After arthroscopic surgery on the meniscus of the knee, patients using telemedicine for postoperative follow-up are just as satisfied with their care as those making in-person visits, reports a study in The Journal of Bone & Joint Surgery.
“Patient satisfaction with overall care is equivalent between telemedicine and office-based follow-up after an arthroscopic meniscal surgical procedure in the immediate postoperative period,” according to the randomized trial report by Christina P. Herrero, MD, and colleagues of NYU Langone Health, New York, and colleagues.
Telemedicine is ‘a reasonable alternative’ for postoperative visits
The study included 122 patients who underwent arthroscopic surgery of the meniscus—sometimes called the “shock absorber” of the knee. About 88 percent of patients underwent removal of the meniscus (meniscectomy), and the rest underwent meniscal repair procedures. Arthroscopic meniscal surgery is one of the most common orthopedic surgical procedures.
Patients were randomly assigned to either office-based or telemedicine follow-up, scheduled for 5 to 14 days postoperatively. During both types of follow-up visits, the surgeon talked to the patient about the surgical findings, the patient’s pain, and the postoperative recovery period and performed a physical examination that included range-of-motion testing.
Of course, surgeons could not feel or touch the knee during telemedicine follow-ups—but they were still able to perform a visual assessment of wound healing, drainage, and swelling. Telemedicine follow-ups were performed using the patient’s home computer or mobile device via a telemedicine program that was compliant with privacy rules.
In patient surveys, overall satisfaction ratings were almost identical between groups. Average patient satisfaction scores (on a 0-to-10 scale) were 9.77 with office-based follow-up and 9.79 for telemedicine follow-up. In both groups, only about 20 percent of patients said they would have preferred the other type of visit. Pain scores also showed similar improvement between groups: from about 5 (out of 10) on the day of the surgery to 3 at the follow-up visit.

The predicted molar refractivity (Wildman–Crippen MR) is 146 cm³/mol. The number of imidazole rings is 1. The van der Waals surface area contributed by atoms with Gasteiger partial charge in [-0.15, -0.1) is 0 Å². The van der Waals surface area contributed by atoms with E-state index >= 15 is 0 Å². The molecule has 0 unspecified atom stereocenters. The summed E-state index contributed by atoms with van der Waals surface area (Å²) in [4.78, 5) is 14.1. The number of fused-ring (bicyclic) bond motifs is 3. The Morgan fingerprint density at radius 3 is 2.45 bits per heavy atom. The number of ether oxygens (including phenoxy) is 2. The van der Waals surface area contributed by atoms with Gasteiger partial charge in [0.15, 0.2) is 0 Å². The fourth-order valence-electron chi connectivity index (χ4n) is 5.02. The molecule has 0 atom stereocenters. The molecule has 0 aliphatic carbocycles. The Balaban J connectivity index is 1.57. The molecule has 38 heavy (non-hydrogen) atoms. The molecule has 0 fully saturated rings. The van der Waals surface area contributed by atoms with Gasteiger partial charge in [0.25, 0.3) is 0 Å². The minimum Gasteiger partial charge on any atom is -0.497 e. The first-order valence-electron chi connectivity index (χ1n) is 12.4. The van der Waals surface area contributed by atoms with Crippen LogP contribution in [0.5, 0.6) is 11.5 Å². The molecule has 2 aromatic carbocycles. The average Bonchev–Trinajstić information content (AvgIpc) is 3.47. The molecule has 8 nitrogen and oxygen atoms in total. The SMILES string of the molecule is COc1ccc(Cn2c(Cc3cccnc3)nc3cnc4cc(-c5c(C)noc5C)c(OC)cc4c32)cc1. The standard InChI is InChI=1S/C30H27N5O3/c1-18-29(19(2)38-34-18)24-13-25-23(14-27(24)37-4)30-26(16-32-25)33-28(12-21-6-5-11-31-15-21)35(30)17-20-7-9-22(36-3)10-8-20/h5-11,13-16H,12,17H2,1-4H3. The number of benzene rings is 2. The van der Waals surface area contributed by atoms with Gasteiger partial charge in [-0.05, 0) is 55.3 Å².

Both groups had low complication rates. Two patients in each group had pain and swelling, raising concern about a possible blood clot-related complication (venous thromboembolism, or VTE). All four patients were sent for same-day Doppler ultrasound scans, which found no evidence of VTE. “All potential complications were identified, and there were no subsequent or missed complications identified on subsequent chart review,” Dr. Herrero and colleagues write.
Telemedicine is a promising approach to delivering “direct, long-range care” to patients with many different conditions. During the COVID-19 pandemic, the use of telemedicine in routine medical care has greatly accelerated; the researchers began their study well before the start of the pandemic.
Although studies have reported a wide range of benefits from telemedicine visits, there are mixed data regarding satisfaction with telemedicine visits among patients undergoing common orthopedic procedures. The new study is the first to directly compare telemedicine with standard office-based follow-up after orthopedic surgery.
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